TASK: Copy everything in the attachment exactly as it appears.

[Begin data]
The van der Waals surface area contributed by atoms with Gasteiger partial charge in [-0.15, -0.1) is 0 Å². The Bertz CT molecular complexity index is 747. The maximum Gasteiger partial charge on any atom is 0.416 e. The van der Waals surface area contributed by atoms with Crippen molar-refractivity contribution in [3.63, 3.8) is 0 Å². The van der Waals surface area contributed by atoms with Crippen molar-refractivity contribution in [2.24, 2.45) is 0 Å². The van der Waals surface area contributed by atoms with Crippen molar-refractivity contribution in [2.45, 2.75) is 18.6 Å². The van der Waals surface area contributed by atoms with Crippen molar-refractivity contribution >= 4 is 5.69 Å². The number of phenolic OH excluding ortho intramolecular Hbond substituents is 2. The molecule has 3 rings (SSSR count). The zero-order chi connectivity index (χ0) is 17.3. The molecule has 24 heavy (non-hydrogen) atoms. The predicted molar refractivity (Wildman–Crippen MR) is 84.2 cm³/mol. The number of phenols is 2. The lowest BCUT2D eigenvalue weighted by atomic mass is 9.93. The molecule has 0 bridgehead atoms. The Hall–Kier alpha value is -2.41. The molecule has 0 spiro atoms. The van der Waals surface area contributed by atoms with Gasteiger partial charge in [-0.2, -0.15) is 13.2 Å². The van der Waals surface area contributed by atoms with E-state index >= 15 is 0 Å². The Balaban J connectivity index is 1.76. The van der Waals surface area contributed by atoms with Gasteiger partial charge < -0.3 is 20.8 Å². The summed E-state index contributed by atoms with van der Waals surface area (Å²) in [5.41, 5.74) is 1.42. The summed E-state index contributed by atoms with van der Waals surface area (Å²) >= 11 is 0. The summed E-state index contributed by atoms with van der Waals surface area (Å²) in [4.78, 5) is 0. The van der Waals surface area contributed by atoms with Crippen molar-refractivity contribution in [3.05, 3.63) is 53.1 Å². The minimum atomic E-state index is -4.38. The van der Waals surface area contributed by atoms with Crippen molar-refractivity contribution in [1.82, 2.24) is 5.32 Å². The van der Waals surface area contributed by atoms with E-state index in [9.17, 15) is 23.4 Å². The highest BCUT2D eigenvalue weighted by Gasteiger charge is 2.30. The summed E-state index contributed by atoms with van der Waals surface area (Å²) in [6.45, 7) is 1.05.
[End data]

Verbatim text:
The van der Waals surface area contributed by atoms with Gasteiger partial charge in [-0.15, -0.1) is 0 Å². The Bertz CT molecular complexity index is 747. The maximum Gasteiger partial charge on any atom is 0.416 e. The van der Waals surface area contributed by atoms with Crippen molar-refractivity contribution in [3.63, 3.8) is 0 Å². The van der Waals surface area contributed by atoms with Crippen molar-refractivity contribution in [2.24, 2.45) is 0 Å². The van der Waals surface area contributed by atoms with Crippen molar-refractivity contribution in [2.45, 2.75) is 18.6 Å². The van der Waals surface area contributed by atoms with Crippen molar-refractivity contribution >= 4 is 5.69 Å². The number of phenolic OH excluding ortho intramolecular Hbond substituents is 2. The molecule has 3 rings (SSSR count). The zero-order chi connectivity index (χ0) is 17.3. The molecule has 24 heavy (non-hydrogen) atoms. The predicted molar refractivity (Wildman–Crippen MR) is 84.2 cm³/mol. The number of phenols is 2. The lowest BCUT2D eigenvalue weighted by atomic mass is 9.93. The molecule has 0 bridgehead atoms. The Hall–Kier alpha value is -2.41. The molecule has 0 spiro atoms. The van der Waals surface area contributed by atoms with Gasteiger partial charge in [-0.2, -0.15) is 13.2 Å². The van der Waals surface area contributed by atoms with E-state index >= 15 is 0 Å². The Balaban J connectivity index is 1.76. The van der Waals surface area contributed by atoms with Gasteiger partial charge < -0.3 is 20.8 Å². The summed E-state index contributed by atoms with van der Waals surface area (Å²) in [5.41, 5.74) is 1.42. The summed E-state index contributed by atoms with van der Waals surface area (Å²) >= 11 is 0. The summed E-state index contributed by atoms with van der Waals surface area (Å²) in [4.78, 5) is 0. The van der Waals surface area contributed by atoms with Crippen molar-refractivity contribution in [3.05, 3.63) is 53.1 Å². The minimum atomic E-state index is -4.38. The van der Waals surface area contributed by atoms with Crippen molar-refractivity contribution in [1.82, 2.24) is 5.32 Å². The van der Waals surface area contributed by atoms with E-state index in [9.17, 15) is 23.4 Å². The highest BCUT2D eigenvalue weighted by Gasteiger charge is 2.30. The summed E-state index contributed by atoms with van der Waals surface area (Å²) in [6.45, 7) is 1.05.